During my travels with Honey Bear, it was tremendous to see the amount of support and awareness my friends and family have about local eating. Many of them proudly served me their local food and apologized for not having more. Most of them expressed their awareness in reading labels, asking questions about food origin and seeking out local farmer's markets to purchase ready made food like sausages and cheese and the satisfaction in supporting local farmers and producers.
It also lead to some deep and important conversations about the sustainability of eating locally and the consequences of reducing our choices to a smattering of locally grown and produced items. For many of my friends and family, the issue of reducing their environmental impact and supporting their local economy were the main reasons to buy and eat local, with which I strongly agree. However, I also believe that following this local movement too closely may result in cultural isolation and runs the risk of xenophobia.
Most notably was the case in the recently expanded Hamilton Farmer's Market and the vendors that were pushed out of the new expansion. Macleans magazine article "Thinking Local, Acting Loco" brought up the dark side of the locavore movement, that of pushing out retailers who sell food with imported ingredients, like pita bread or exotic fruit. In an effort to maintain a locavore "purity", long-time selling and popular vendors were no longer welcome or part of Farmer's Market.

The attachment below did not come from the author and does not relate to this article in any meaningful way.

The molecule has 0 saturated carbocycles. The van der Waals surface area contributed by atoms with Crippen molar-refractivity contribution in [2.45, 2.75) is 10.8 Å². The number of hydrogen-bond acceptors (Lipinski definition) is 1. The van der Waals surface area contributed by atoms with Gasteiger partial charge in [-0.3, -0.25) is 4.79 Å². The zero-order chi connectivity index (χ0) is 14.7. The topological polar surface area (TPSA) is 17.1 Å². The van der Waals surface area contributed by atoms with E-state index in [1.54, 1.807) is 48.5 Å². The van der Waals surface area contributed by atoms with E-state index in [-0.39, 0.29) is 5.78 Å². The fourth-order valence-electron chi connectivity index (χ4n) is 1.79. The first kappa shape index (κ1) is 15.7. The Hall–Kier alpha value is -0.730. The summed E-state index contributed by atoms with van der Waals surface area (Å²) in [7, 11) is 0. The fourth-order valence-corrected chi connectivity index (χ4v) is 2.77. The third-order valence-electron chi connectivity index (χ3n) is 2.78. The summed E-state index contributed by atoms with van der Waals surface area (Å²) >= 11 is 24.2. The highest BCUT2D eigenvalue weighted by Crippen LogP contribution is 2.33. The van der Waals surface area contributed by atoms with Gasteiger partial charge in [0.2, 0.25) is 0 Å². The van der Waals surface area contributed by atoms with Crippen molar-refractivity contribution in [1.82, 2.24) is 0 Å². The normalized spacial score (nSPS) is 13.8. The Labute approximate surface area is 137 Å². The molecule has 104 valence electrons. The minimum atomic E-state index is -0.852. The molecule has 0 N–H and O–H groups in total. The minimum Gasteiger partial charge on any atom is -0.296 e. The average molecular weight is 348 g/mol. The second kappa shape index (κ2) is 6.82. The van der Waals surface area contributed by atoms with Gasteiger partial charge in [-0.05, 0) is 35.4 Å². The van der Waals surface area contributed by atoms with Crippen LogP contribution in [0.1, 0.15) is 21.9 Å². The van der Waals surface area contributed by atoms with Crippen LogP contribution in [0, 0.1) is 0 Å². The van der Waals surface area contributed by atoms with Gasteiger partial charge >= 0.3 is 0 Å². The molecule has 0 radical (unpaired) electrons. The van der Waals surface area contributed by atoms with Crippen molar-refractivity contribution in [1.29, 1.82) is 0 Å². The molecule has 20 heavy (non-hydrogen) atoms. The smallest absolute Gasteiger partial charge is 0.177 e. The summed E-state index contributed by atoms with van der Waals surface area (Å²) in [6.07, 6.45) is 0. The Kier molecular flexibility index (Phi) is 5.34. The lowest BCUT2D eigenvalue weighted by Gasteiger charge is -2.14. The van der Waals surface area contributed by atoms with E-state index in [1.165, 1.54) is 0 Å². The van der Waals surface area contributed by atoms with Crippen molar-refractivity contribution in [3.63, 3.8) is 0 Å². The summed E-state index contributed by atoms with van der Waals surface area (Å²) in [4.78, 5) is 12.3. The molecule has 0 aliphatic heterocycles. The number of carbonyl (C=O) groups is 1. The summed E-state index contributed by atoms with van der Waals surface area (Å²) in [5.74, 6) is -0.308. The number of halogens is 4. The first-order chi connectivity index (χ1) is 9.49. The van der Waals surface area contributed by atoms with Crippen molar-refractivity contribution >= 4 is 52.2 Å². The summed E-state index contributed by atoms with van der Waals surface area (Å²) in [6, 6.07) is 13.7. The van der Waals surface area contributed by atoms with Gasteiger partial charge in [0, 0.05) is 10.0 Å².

I may be naive and a Pollyanna, but I firmly attest to learning more about cultures through their food. My ability to travel abroad is limited, but through food, music and arts, I get a peek at a culture vastly different from my own. Exotic flavours, textures, spices and ingredients push me out of my food rut and help me appreciate that we live in a world that is full of such great variety and vibrancy. A simple ingredient like a spicy Madras curry powder or the heady aroma of freshly grated nutmeg is enough to transport me to a place of wonder, well beyond the routines and predictability of my own life and I can't imagine living without them. To sum up, here's what I've realized: eating and buying local is totally the way to go, but for us, it's not the only way. Imported foods and exotic ingredients are a wonderful treat, especially when it's fairly traded, organic and ethical, so everyone wins with our purchase. It's taken us 50 days and one Ethno-Graze later to realize how vital imported food is in our lives and the role it will play once we're finished the challenge.
Cheers to the next 50 days!